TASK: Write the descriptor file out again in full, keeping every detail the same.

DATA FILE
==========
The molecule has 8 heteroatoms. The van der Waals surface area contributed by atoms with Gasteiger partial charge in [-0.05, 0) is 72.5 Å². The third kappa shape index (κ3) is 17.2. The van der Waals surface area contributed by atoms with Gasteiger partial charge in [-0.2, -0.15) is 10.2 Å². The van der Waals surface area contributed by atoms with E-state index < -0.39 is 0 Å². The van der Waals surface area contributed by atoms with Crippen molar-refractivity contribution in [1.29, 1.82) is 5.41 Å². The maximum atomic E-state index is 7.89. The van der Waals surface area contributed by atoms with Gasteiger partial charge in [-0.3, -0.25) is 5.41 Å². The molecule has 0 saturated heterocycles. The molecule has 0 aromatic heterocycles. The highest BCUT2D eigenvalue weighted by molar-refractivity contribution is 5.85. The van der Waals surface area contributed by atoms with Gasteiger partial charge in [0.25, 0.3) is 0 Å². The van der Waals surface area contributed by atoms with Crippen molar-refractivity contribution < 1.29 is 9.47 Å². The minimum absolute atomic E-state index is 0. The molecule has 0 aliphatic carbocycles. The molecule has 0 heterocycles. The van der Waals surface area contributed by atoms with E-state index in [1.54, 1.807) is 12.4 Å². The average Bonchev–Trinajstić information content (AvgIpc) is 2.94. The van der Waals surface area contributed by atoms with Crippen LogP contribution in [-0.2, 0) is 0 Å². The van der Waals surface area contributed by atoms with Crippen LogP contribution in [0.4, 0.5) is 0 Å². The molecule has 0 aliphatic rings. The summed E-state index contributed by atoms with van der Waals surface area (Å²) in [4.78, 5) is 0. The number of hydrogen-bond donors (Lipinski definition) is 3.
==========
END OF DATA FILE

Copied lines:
The molecule has 8 heteroatoms. The van der Waals surface area contributed by atoms with Gasteiger partial charge in [-0.05, 0) is 72.5 Å². The third kappa shape index (κ3) is 17.2. The van der Waals surface area contributed by atoms with Gasteiger partial charge in [-0.2, -0.15) is 10.2 Å². The van der Waals surface area contributed by atoms with E-state index < -0.39 is 0 Å². The van der Waals surface area contributed by atoms with Crippen molar-refractivity contribution in [1.29, 1.82) is 5.41 Å². The maximum atomic E-state index is 7.89. The van der Waals surface area contributed by atoms with Gasteiger partial charge in [-0.3, -0.25) is 5.41 Å². The molecule has 0 saturated heterocycles. The molecule has 0 aromatic heterocycles. The highest BCUT2D eigenvalue weighted by molar-refractivity contribution is 5.85. The van der Waals surface area contributed by atoms with Gasteiger partial charge in [0.25, 0.3) is 0 Å². The van der Waals surface area contributed by atoms with Crippen molar-refractivity contribution < 1.29 is 9.47 Å². The minimum absolute atomic E-state index is 0. The molecule has 0 aliphatic carbocycles. The molecule has 0 heterocycles. The van der Waals surface area contributed by atoms with E-state index in [1.54, 1.807) is 12.4 Å². The average Bonchev–Trinajstić information content (AvgIpc) is 2.94. The van der Waals surface area contributed by atoms with Crippen LogP contribution in [-0.2, 0) is 0 Å². The van der Waals surface area contributed by atoms with Crippen LogP contribution in [0.4, 0.5) is 0 Å². The molecule has 0 aliphatic rings. The summed E-state index contributed by atoms with van der Waals surface area (Å²) in [4.78, 5) is 0. The number of hydrogen-bond donors (Lipinski definition) is 3.